Consolidated PB4Y-2 Privateer Long-Range Reconnaissance Aircraft
The Consolidated PB4Y-2 Privateer was a further development of the USN PB4Y-1 anti-submarine aircraft, itself a modified B-24 Liberator.
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The Consolidated PB4Y-2 Privateer was a further development of the United States Navy's PB4Y-1 anti-submarine warfare aircraft which, itself, was a further variant based on the successful Consolidated B-24 Liberator bomber aircraft. Fielded during the latter half of World War 2, the Privateer went on to see action in the skies of the Korean War as well, supplying the USN with a long-range strategic reconnaissance need. The system appeared in limited numbers in the Second World War but would see a total production count of well over 1,300 examples by the end of its production run.
Definite visual similarities to the Consolidated B-24 offering can clearly be observed in the PB4Y-2 system with the exception of the single vertical tail system as opposed to the dual fin found on the Liberator models. Of particular note with the Privateer was the defensive armament, being fielded with no less than 12 x 12.7mm heavy caliber machine guns mounted in nose, tail, waist and dorsal turret positions. An additional 12,800lbs of bombs could be carried and the aircraft was operated by a crew of eleven personnel - most manning the machine gun emplacements.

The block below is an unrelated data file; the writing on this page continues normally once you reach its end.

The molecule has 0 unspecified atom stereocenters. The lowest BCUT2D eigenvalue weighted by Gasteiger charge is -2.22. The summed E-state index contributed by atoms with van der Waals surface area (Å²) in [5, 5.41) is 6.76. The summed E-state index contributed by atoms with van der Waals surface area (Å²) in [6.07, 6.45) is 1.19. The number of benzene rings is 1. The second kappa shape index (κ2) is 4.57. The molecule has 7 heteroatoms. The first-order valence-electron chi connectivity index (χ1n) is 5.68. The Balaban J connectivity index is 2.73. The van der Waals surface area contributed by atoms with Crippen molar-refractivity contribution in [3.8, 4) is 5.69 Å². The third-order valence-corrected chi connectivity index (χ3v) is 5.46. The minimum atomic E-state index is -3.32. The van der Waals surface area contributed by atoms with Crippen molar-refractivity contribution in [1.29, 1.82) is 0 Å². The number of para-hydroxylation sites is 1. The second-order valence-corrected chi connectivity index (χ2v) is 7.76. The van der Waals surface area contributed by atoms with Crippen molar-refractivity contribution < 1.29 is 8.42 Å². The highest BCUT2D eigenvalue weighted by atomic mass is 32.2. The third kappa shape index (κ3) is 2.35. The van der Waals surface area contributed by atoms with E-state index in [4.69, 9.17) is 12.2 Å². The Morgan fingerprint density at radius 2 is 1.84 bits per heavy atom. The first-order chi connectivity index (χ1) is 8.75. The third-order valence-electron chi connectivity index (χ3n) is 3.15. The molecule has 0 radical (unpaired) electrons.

Three prototype PB4Y-2's were ordered and flown, all based on the preceding PB4Y-1 Navy models, designed specifically for anti-submarine warfare. Like previous Liberator models, the PB4Y-2 Privateer was fielded with four Pratt & Whitney-brand radial piston engines, mounted on a high-wing monoplane at the center of the fuselage. The Privateer maintained the basic Liberator design with the exception of additional defensive armament positions and the identifiable blister emplacements at the left and right waist gunner positions - each mounting dual 12.7mm machine guns.
The Privateer operated well into the years encompassing the Korean War, serving in some capacity as Elint (electronic intelligence) models. A single Privateer was also the first casualty of the Cold War, being engaged and shot down by Soviet forces. Some Privateers were utilized in the maritime patrol mission as well. In all, it was an economical stop-gap design that served well for a number of years - too late for much use in World War 2, but serving an effective role in the post-war years nonetheless.